ARC: God please no! I spend enough time sitting in judgement on myself, I don’t need to add sitting in final judgment of others to the mix. We are, it seems, the odd birds out in the fact that our conversations stay friendly despite the hot-button topics. I obviously do not think homosexuality is a choice at all. And I’ll defend to the death your right to think I’m wrong. Of course, you express that opinion much less violently than many people do. And again, that’s why we get along — we disagree, we know we disagree, but we also don’t resort to anger and violence to try to persuade the other person he is wrong.
BTS: Well, I actually am surprised you know that. I don’t remember specifically discussing it. But in any case, the reality of it is, even if it is a choice, I make sinful choices, and so I am in no place to judge anyone else for theirs. And it’s far more complicated than simple judgment calls can address anyway, isn’t it? But for me, the more important thing is another of my core beliefs: we are all made in the image of God, as human beings. If you are in God’s image, then to disrespect you is to disrespect God Himself, isn’t it? And that’s a choice I refuse to make.
ARC: What I really meant to say, but mangled it, was that IF you thought I was wrong, I’d defend your right to think it. But you’ve hit on something we agree on: we are all in God’s image. I believe that, no matter what version of the Creator someone may choose to worship. And again, this sort of brings us back to the question that started it all: why are we friends? Because we have more in common than we don’t have. Setting belief aside for a moment, we also agree on, for instance, the concept that writing every day, even if what you write is total crap, is far more beneficial than not writing on any given day.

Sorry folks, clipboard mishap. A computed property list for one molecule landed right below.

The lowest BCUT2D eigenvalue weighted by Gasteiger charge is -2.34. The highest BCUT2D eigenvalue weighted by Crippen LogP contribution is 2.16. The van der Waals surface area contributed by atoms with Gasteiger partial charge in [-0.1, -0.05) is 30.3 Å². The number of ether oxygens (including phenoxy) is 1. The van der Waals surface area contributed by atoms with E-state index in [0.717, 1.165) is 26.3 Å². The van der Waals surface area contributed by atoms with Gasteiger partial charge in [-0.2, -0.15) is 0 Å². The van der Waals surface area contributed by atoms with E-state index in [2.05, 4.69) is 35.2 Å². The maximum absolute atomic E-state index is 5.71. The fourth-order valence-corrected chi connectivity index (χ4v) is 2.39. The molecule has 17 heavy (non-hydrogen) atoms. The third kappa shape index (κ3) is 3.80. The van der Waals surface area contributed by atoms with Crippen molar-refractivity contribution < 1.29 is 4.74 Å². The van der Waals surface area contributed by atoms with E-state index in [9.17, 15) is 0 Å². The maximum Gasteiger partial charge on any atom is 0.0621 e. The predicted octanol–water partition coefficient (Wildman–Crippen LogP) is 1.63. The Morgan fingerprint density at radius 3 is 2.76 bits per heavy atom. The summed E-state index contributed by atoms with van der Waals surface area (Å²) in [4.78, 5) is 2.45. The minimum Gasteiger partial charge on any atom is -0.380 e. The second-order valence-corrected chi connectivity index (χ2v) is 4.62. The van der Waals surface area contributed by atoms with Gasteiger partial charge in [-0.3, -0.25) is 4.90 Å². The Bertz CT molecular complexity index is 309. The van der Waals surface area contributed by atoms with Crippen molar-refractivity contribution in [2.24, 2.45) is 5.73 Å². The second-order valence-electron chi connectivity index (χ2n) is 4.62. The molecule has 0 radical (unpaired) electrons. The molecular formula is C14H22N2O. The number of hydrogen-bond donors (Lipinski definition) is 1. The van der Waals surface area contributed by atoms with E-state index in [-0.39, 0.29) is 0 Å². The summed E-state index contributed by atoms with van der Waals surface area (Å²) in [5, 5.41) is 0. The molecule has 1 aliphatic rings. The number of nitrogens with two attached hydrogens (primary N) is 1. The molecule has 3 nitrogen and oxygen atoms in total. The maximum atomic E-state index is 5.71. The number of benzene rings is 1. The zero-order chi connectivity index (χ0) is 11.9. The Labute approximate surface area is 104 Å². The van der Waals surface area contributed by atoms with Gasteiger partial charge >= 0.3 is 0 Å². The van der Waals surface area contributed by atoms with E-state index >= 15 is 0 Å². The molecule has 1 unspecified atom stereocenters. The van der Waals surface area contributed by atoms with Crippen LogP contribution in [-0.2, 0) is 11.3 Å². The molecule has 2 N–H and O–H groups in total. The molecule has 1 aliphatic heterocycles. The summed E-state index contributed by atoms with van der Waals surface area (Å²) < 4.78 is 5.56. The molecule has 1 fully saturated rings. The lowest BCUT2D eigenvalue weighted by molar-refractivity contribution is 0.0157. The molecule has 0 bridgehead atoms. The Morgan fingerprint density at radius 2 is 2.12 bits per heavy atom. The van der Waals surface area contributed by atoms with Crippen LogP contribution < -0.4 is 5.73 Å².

BTS: Oh absolutely. As long as you can stomach your own crap. Just kidding. But we also both love reading, love books, love Scrabble, love Science Fiction and Fantasy, love people, and we love to laugh. That’s a lot right there.
ARC: Yes, we do love Scrabble, enough to both gracefully lose to each other and rub it in each other’s faces when we win. And yet we also seem united in our disdain for Words With Friends, so there are even some things we dislike together! I think you’re a far more committed SF/F fan than I am, though. Matters of degree, really, but I need to bounce between genres, which is why right now I’m reading a memoir (Jane Lynch’s HAPPY ACCIDENTS), a noir-ish crime thriller (Lawrence Block’s GETTING OFF) and a fantasy (Jay Lake’s ENDURANCE). But it was our mutual love of SF/F that connected us in the first place. So it all comes back to that common ground: we can be friends despite the fact that the stereotypes of “gay” and “Evangelical” say we should be at odds, because what we have in common far outnumbers our differences.
BTS: Don’t forget our mutual passion for Sherlock Holmes. I mean, come on, and pulp books and stories? Speaking of which, we need to wrap this up because you have a column to write. So thanks for dialoguing with me. I hope it helps others to realize there’s value in friendship despite differences. Who knows what golden experiences they could miss out on by not giving people who differ from them a chance? I wouldn’t pass up our friendship for anything.
ARC: Nor would I, my friend. And I proudly call you that, and will continue to! Thanks for instigating this conversation. I hope it makes some folks think about mutual respect and perhaps second chances.